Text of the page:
These became my fields, my stretches of irrigated and corrugated earth that smelled like a warm and freshly opened bag of sour-cream and onion potato chips when the onions were being harvested, or expanses of red and pink and yellow and white blossoms lying restless in the breeze atop their green bushes of rose leaf and thorn that stretched to a near horizon of Phoenix’s western desert, or the rows and rows upon more of the same of white cotton bolls rich against their brown and dried plants of late summer, soft and marvelous in my gentle and searching fingers, waiting to be harvested by rolling machines that were loose from chains and whips and had drivers with air-conditioned cabins and cup-holders…rolling, plucking, chopping and raising the desert dust again to fly perpetually away in the breeze and gone…they became my fields that live in my memories and my printed words…and maybe even in my heart, as these things sometimes do.

I was back in the field again the other day in the place where I started doing this county-level work so many years ago…and while I did drive past fields and fields, some sown and most fallow or raw in their desert form, most of my time was spent in the figurative field of city streets and neighborhoods, apartment complexes, and doctors’ offices, visiting and searching, finding some people and taking a small tube of their life’s blood from them, finding another some by going door to door in an apartment complex asking, do you know Tom, do you know Tom, I’m looking for Tom, have you seen Tom today…not finding some other people, but finding people who knew them, people who loved and dreaded their homecomings when they get out of jail this weekend, people whose lived lives are worn in their tired and wrinkled faces and hands, in their faded tattoos that spoke of prior affiliations or devotions…of tears shed for lovers and sons who were sent away, and in the sweaty palms of anxious little sisters and daughters who carried their futures in their swollen bellies and were shyly proud of being the only one who had never been to jail…they wore those lives on their persons and in their slurred and whispered words that echo still in fresh memories that are only a few hours old and are reminders yet of other fields and visits…and other found and unfound people.

Verde River Canoes

It is near amazing to my green and mountain-loving heart to see such greenery smack-dab in the middle of the Arizona desert, but there it is.  I made this image from the bridge crossing the river during the same excursion with my little one in which we were not allowed to share the trail with the uncompromising rattlesnake….  Wishing a happy Friday to everyone…..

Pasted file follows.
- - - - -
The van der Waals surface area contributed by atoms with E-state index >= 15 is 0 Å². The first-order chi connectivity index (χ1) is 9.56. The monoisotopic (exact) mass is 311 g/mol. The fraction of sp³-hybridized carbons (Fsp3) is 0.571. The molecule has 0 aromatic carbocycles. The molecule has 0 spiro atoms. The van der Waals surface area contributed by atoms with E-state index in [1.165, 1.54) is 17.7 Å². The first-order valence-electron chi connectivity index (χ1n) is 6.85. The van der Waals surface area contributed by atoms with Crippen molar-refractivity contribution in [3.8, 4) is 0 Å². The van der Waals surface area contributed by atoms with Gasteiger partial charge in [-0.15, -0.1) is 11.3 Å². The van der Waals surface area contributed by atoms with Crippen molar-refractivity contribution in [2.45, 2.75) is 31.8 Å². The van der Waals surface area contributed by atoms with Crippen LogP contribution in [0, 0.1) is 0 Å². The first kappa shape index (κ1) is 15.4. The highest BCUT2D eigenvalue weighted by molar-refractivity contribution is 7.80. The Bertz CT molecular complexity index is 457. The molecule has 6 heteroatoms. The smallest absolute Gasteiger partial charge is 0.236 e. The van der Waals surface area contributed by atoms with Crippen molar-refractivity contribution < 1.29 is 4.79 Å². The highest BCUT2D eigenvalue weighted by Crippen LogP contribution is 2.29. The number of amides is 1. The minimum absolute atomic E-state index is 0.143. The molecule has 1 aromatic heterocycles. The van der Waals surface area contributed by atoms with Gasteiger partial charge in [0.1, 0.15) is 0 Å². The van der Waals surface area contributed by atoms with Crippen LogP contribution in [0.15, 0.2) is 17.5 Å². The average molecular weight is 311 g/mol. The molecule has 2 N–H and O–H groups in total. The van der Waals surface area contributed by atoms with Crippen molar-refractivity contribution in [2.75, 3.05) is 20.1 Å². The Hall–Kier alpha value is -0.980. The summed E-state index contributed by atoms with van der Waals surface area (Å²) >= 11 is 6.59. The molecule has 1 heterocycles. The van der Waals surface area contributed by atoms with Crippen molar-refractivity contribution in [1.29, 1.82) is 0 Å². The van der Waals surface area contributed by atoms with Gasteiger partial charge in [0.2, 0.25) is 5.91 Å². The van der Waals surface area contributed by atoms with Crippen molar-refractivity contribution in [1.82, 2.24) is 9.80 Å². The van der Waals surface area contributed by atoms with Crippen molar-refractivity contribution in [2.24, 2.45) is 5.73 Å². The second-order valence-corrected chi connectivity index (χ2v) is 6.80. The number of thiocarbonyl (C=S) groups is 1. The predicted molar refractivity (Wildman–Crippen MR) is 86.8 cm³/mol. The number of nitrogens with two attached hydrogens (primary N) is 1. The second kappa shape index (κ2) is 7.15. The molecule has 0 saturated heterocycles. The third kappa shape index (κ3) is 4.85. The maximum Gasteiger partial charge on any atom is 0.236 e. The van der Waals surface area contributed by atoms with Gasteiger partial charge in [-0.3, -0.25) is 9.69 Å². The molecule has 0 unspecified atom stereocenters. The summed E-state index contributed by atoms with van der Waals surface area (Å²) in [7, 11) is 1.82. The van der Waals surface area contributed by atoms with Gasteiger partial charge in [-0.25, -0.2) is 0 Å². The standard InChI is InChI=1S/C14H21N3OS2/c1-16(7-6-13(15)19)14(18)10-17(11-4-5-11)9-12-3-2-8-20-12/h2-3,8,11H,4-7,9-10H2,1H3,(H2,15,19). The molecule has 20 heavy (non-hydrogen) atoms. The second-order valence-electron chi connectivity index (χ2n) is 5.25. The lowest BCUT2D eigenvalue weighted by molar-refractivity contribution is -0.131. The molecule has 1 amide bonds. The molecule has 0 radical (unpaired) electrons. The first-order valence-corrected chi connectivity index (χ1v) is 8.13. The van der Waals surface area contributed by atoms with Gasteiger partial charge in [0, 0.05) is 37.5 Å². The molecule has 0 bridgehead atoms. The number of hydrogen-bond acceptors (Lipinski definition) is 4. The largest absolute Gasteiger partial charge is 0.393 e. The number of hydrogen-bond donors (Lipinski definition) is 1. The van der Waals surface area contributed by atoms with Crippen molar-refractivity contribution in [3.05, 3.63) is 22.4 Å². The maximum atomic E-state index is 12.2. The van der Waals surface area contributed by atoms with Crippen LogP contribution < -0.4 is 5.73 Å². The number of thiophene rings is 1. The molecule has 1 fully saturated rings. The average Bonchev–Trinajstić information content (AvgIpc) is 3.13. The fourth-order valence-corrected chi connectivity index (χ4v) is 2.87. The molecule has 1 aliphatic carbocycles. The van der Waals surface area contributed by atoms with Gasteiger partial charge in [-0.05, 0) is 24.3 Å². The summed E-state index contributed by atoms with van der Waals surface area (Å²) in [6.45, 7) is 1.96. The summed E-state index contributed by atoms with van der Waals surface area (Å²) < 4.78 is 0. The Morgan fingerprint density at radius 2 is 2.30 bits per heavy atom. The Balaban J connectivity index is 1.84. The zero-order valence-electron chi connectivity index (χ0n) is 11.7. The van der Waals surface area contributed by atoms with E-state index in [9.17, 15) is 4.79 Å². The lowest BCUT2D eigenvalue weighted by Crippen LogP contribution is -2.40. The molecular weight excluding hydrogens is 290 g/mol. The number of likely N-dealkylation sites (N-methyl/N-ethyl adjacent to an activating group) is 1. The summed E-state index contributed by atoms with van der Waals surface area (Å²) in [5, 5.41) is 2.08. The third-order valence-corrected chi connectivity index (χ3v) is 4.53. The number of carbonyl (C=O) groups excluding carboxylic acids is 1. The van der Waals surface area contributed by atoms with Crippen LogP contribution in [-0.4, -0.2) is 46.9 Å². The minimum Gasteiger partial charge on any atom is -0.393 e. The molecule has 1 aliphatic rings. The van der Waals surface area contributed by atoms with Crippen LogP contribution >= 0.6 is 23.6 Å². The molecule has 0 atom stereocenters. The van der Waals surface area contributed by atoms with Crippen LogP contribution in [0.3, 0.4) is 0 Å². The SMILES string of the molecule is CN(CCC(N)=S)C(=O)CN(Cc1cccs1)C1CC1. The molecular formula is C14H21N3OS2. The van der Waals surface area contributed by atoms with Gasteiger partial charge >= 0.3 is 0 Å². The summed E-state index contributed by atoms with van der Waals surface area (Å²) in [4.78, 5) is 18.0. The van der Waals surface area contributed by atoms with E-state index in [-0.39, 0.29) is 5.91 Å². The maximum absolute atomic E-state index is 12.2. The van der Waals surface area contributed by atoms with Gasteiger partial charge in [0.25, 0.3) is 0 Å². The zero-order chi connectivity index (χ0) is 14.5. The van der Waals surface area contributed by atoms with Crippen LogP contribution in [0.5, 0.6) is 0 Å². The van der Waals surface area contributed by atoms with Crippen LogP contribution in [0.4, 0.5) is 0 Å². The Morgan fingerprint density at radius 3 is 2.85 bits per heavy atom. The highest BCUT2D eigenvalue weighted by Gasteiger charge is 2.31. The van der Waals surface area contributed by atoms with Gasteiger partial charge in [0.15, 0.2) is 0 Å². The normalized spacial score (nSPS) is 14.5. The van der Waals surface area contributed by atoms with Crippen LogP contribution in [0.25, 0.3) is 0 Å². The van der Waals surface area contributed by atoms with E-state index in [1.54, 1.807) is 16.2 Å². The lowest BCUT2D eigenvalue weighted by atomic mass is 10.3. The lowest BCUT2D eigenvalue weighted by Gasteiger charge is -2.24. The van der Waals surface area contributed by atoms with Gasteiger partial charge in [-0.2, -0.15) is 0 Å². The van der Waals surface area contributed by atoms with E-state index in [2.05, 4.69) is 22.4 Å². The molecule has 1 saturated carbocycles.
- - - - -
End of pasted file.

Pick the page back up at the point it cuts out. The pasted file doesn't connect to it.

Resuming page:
Verde River Canoes

the fecund mother?

another rendering of archetypal mother…maybe…that’s what I thought, anyway, when I came upon this pine cone nestled into the curve of an old branch on the forest floor

enveloped pinecone

desert rain….

the storm from the other night started with only the massing of clouds that covered the stars and then the quiet flashing of lightning in the dark eastern sky

within the passing of ninety minutes or more, or less, the rain was blowing sideways onto the bedroom windows and sliding glass door and there were striking flashes of blue-white light and delayed or immediate crashes of thunder that I could feel rumbling in the bed posts

when I looked outside I could see the rain coming down in a torrent from the street-light-lit sky and hear the thrashing of the wind and rain against the house

I cannot say how long it lasted, as I fell back to sleep while it was still underway

in the morning I found the feeble sun shining weakly through some lower clouds and only a few patches of barely blue sky

moments later, the clouds had lowered and the sky was covered with a pewter thickness

the air was wet and cool and carried the scent of a rain-washed desert in its breezes

it was heavy laden with creosote and wet leaves and grasses that had pooled in delta-like triangles and linear forms of sediment along the raceways of temporary streams that ran in the desert night